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SOUND OFF: Labor Day, a Day to Remember the Worker, if not the Union

The holiday we celebrate as Labor Day began as a recognition of the American worker, and was begun with campaigns by labor unions.

More than 100 years after the first Labor Day celebration, a day to celebrate the American worker, the unions that represent many American workers are reviled.

Too strong a word? Not really. Many Americans now blame organized labor for rising government budgets, and taxes, for the out-sourcing of jobs to other countries.

Opponents say unions today have grown too powerful, are hampering progress in areas including public education.

Proponents say labor unions ensure that workers are not taken advantage of by employers, in areas including salary, benefits and workplace safety.

A common slogan among organized labor proponents goes something like this: Thank a union if you enjoy your two-day weekend, and a 40-hour work week.

As we start out on the long, Labor Day weekend, what are your thoughts on unions? Do they belong to the past, or are they as relevant today as ever?

Deb Spence September 04, 2012 at 03:34 PM
There seems to be a dichotomy here where people want smaller government yet cite the government for protecting workers rights. If major corporations had their way they would dismantle OSHA and EEO and all of the other regulations they believe stifles competition. Corporations didn't send jobs overseas because of union costs, they sent them overseas because no one in America can afford to live on the salaries that foreign workers can live on. As more and more corporations become public and CEOs are responsible to profits for investors, the workers suffer. Yes there are some companies out there that do well by their workers but many do not. The pension used to be a large selling point for employers but not so much now. Time will tell how well the stock market holds up for those who depend upon it for retirement. Honor and respect the workers. They deserve it !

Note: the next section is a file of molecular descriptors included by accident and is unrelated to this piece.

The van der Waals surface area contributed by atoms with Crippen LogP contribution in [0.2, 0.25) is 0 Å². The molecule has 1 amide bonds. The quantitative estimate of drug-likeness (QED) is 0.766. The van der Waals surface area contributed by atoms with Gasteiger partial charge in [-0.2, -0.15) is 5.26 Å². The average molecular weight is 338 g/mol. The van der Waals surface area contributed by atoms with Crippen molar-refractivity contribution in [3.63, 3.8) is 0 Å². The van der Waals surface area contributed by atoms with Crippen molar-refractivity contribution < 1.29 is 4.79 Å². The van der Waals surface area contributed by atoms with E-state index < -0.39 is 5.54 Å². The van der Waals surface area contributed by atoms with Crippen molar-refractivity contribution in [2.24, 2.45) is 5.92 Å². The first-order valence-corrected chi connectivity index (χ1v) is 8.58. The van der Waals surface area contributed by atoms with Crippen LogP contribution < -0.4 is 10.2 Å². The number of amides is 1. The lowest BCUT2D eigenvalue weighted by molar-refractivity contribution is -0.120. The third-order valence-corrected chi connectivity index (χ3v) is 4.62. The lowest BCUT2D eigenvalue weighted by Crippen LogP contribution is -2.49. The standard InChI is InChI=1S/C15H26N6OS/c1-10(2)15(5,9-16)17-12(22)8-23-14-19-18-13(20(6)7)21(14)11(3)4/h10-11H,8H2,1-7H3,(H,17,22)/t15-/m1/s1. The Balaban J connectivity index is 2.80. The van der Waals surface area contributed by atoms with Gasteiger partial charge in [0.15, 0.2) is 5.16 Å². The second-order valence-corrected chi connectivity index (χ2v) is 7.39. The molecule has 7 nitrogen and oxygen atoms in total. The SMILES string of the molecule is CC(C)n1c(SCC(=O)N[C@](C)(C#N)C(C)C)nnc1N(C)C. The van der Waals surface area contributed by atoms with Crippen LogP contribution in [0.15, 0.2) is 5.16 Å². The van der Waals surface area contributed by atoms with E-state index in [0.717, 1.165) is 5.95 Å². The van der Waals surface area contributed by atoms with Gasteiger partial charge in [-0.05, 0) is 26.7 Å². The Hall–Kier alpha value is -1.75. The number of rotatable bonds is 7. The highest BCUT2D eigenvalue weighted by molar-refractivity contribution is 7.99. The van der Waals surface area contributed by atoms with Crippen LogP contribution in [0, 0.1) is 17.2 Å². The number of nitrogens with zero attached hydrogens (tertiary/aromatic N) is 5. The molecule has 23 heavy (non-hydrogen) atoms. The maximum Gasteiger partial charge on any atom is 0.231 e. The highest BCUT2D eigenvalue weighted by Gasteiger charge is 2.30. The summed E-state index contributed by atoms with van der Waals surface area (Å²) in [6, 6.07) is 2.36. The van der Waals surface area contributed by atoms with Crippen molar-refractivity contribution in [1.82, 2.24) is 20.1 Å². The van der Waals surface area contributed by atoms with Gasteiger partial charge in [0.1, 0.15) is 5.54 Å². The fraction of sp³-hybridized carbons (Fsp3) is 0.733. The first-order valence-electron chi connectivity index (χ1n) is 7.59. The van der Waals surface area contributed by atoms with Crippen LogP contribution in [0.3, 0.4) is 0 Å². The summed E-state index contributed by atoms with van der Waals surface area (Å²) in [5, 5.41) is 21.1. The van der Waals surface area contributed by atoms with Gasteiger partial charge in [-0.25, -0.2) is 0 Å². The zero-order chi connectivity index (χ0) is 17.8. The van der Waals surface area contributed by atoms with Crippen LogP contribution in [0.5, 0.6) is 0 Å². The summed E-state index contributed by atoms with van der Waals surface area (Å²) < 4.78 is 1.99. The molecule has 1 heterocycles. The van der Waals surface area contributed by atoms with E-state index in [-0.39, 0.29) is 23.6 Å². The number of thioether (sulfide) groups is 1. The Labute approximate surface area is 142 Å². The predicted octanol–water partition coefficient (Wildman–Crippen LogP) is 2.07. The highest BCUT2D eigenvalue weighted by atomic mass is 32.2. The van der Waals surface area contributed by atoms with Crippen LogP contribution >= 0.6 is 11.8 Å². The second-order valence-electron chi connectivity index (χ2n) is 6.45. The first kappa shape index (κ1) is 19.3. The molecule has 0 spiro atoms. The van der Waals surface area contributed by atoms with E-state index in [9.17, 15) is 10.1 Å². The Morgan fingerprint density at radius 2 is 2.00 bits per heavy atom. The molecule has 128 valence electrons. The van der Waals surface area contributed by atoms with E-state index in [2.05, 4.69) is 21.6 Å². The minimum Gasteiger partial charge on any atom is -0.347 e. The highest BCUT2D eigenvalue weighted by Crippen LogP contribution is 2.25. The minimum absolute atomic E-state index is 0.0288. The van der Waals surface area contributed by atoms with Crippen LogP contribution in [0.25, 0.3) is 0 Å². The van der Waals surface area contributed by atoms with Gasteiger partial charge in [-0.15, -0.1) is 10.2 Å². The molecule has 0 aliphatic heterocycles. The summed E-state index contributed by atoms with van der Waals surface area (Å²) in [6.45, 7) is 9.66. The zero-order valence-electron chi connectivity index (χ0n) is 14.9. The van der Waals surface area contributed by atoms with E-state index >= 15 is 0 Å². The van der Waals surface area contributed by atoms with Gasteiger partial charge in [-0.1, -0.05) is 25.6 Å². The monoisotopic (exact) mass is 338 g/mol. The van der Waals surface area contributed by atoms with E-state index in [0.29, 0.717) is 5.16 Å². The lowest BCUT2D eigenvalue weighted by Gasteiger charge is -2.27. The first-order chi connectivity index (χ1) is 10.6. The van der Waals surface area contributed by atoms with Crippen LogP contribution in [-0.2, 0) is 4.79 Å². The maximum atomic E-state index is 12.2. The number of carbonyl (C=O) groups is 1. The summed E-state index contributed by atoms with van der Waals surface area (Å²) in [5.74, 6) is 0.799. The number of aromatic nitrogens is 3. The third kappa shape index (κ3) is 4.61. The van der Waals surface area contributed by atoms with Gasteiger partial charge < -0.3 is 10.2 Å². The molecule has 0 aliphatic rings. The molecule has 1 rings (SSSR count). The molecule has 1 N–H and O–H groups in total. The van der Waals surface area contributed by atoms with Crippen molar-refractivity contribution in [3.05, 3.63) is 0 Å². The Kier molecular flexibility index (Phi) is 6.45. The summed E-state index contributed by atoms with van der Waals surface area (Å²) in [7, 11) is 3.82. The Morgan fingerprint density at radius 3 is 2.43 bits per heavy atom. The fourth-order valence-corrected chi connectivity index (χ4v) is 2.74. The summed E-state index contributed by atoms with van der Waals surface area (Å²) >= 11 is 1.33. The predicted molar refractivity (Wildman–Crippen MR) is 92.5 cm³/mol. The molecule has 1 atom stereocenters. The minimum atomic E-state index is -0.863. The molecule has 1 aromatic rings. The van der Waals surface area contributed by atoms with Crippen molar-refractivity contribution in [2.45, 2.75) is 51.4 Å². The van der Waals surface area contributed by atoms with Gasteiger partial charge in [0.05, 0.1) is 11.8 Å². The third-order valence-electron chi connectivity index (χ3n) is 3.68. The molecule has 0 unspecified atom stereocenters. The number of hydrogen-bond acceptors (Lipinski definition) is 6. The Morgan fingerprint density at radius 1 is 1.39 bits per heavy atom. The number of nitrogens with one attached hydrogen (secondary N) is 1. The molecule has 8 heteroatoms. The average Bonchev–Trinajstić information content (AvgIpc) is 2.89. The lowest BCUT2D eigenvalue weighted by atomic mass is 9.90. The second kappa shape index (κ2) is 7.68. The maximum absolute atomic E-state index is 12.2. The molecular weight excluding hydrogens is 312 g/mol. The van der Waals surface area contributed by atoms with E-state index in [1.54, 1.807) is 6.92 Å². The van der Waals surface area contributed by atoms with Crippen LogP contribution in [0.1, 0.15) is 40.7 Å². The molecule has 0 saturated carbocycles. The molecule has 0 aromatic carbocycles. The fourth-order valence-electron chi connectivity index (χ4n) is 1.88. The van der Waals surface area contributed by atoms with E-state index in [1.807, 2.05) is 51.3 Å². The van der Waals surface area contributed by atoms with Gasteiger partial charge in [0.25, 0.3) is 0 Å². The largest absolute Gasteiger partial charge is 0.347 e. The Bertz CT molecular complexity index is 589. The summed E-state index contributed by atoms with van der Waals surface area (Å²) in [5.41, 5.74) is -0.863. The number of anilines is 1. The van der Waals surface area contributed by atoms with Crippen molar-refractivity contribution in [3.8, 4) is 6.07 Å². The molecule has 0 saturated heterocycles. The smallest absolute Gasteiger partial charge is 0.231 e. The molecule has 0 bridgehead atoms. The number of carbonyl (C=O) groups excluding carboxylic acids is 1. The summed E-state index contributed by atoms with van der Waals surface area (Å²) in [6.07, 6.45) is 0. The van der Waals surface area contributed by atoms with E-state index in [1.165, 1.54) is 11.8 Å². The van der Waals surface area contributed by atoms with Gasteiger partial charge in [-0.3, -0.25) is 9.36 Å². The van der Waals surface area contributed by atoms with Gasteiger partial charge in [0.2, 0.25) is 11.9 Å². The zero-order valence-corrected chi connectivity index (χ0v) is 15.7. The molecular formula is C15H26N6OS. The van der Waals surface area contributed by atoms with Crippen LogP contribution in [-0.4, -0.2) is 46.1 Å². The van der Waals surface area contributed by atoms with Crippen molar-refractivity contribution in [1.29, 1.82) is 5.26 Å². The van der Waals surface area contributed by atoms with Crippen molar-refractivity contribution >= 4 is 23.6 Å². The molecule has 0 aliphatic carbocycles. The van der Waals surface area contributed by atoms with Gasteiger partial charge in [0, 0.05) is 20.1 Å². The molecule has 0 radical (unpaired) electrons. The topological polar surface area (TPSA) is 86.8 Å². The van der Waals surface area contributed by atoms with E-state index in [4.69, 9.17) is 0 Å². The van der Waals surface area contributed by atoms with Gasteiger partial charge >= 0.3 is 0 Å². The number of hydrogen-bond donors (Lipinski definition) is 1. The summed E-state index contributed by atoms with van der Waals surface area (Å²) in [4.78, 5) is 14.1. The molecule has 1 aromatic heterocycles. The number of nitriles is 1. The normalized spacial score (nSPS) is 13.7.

Will Oliveira September 04, 2012 at 04:08 PM
Deb, the 401k was introduced in the late 1970's, offloading pension responsibilities of corporations to the individual and the results are starting to come in. According to the Employee Benefit Research Institute, 60% of workers 55 and older have less than $100k saved for retirement. Only 22% of workers in that group have $250k or more. It seems that as pensions have declined, so has the middle class.
Jim Rizoli September 04, 2012 at 04:13 PM
Too much corruption and the members are the ones who suffer for it. Jim@ccfiile.com
Paul Bishop September 04, 2012 at 05:38 PM
David- I worked for one of the largest employers in the area, Fidelity Investments. Certain portions of their operations are unionized, and those areas avoid events like those that occurred to me. You see, in Massachusetts, it *IS* "Legal" to preferentially select (and add to rolls due to) employees with disabilities for Layoff. My position was not eliminated, I was replaced by a NEW HIRE "healthy employee" and subsequently my medical insurance and disability insurance was taken by legal wrangling by the corporation while I was literally fighting for my life, never mind the financial security of my family. What occurred to me would simply not have occurred had I had a union to represent me and my basic human rights... "Legal" or not.
David Nolta September 04, 2012 at 08:37 PM
Congratulations, Dave, on having a great job. And it's good that you feel sufficiently protected by the Massachusetts labor laws. A lot of people, however--more and more--do not enjoy the benefits you claim, have poorly-paying jobs with little or no security, and certainly have nothing to compare with the salaries of people in professional sports. I am talking about librarians, nurses, school teachers, bricklayers, police and fire workers, janitors, etc. And to say that their unions are like big corporations is to betray an insensitivity to their struggle for decent wages and working conditions (it is SO still a jungle out there, for others if not for you), not to mention an inexplicable denial of the way so many REAL corporations treat their workers--even worse than their shareholders--and not a long time ago, but especially throughout the past two decades--in other words, NOW.

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